Charges for exclusive use areas in sectional title schemes

Of the issues that often cause problems in sectional title schemes, the right to the exclusive use of a common area in the scheme and the rental charged for that use is often brought up. Many feel that they have the right to use a certain area but often are not happy to pay the extra cost or the cost of the maintenance of this area.

Michael Bauer, general manager of the property management company IHFM says that it makes sense to charge for the use of the area, as this area is reserved for the exclusive use for an owner and needs to be maintained in some way. If that owner owned the extra portion, he would be paying a higher levy anyway because his PQ factor would be higher and he would be responsible for its maintenance.

If it is a garden, for instance, the costs of the upkeep of that garden, e.g. replanting of plants, composting, weed removal, etc., would need to be paid for. If it is a parking area and the road surface needs redoing or if a balcony is leaking and needs to be repaired, the costs of the maintenance need to be borne by someone. The Sectional Titles Act (which came into use in 1986) is clear that the owner of the exclusive use area is responsible for the maintenance and repair of this area.

The Act says that an additional levy for exclusive use areas must be charged, but usually in sectional title schemes the ordinary and special levies are based on a participation quota and should already be covering all the running costs of the scheme.

"There might be an over-recovery of money from the collection of additional levies from the owners," said Bauer. "This surplus money collected for the exclusive use areas should then be allocated to reducing the scheme's levies by a certain amount.?

Problems usually arise when a repair is needed in and is not being done timeously, for example, a leaky enclosed balcony. This, said Bauer, is often a tricky situation as the body corporate can compel the owner to pay for the maintenance or repair of an exclusive use area. If the owner does not comply, the body corporate can give him 30 days' notice and if he doesn't act they can then arrange for the job to be done at the owner's expense, according to Prescribed Management Rule 70.

The other problem that the body corporate might encounter is access to the exclusive use area. If it is a balcony for example, the owner will have to give workmen and the managing agent access via his apartment.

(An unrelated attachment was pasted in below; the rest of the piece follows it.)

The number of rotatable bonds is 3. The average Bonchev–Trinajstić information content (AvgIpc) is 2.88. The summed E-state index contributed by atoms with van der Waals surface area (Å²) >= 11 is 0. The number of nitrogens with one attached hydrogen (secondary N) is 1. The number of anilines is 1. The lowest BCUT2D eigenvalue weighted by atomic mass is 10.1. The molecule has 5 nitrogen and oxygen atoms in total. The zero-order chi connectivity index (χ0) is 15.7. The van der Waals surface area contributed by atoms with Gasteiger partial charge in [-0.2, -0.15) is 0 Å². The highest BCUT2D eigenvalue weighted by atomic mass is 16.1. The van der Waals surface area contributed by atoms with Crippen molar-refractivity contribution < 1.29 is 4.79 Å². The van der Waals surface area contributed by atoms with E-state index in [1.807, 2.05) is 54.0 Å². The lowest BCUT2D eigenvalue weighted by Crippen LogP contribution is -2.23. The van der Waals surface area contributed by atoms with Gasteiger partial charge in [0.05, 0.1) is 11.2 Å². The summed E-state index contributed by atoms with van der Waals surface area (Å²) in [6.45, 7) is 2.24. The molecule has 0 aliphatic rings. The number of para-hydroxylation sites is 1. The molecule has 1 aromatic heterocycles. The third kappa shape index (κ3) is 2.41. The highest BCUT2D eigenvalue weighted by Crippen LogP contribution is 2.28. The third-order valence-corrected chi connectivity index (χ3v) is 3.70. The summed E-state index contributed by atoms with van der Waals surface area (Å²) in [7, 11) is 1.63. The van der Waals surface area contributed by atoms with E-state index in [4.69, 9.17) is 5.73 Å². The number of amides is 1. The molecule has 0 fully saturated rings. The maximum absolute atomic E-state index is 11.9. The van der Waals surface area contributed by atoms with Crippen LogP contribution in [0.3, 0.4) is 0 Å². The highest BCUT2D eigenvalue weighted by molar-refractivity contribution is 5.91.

"It is recommended that the additional levy for the exclusive use of an area be standardised within the scheme. Exclusive use levies can range from R75 to R250 per month.?

Trustees must budget correctly and only raise levies according to the actual expenses of the scheme. If there is an over-recovery, the regular monthly levies should be reduced by the proportionate amount," said Bauer.

  Comment on this Article

  Please login to post comments

Post to my facebook wall
Characters remaining

    Latest Property News
    • 25 Apr 2018
      Whether you are a seasoned seller or new to the game, putting your home on the market is an exciting moment. To ensure you get the best possible outcome these 8 value adding additions to your home is worth the effort.
    • 25 Apr 2018
      After four years of unprecedented growth fuelled by semigration, the Southern suburbs market faced a number of challenges in 2017, including dwindling affordability and a marked slowing in house price growth with many sellers forced to lower their prices in order to secure a sale.
    • 25 Apr 2018
      Mall of Africa, is celebrating its second year of sensational success. This splendid super-regional shopping centre first opened on 28 April 2016, and has grown in popularity, performance and profile since then.
    • 25 Apr 2018
      While the role of trustee in a sectional title scheme is a voluntary and unpaid position, it is one that comes with huge responsibility. Trustees have a fiduciary duty towards their scheme, says Chinelle Hewit, Operations Manager at sectional title finance company Propell.
    • 24 Apr 2018
      The thing about the property ladder is that at some point in our lives we all have reason to want to climb a rung or two higher. Sometimes, it’s because we’ve outgrown our previous dream home, or because we want to be in a better neighbourhood that’s closer to work or to schools. Sometimes it’s because our circumstances have changed, and we’re taking care of elderly parents or relatives. Sometimes, it’s just because we want a property that reflects the financial status our hard work has won.
    • 20 Apr 2018
      Whenever changes in the political ecosystem of a traditional property market create uncertainty, smart investors begin to look elsewhere for new opportunities. Property experts at IP Global have analysed the trends and crunched the numbers to find new markets to explore in Europe and the United States.
    • 20 Apr 2018
      Energy and water self-sufficiency are increasingly important factors in home buyers’ choice of property – especially in Cape Town where the extreme drought of the past few years has made municipal supply costly as well as uncertain.
    • 19 Apr 2018
      During the last decade, rampant development has progressively transformed Cape Town’s property landscape with densification being the order of the day, but there are still one or two hidden gems like Scarborough which have retained their original character, offering an inimitable lifestyle and an attractive investment opportunity.
    Subscribe to the MyProperty Newsletter

    Last Name  
    Email Address  
    Email Frequency
    Share this Page

    For Sale Property
    Rental Property
    More Options
    Connect with us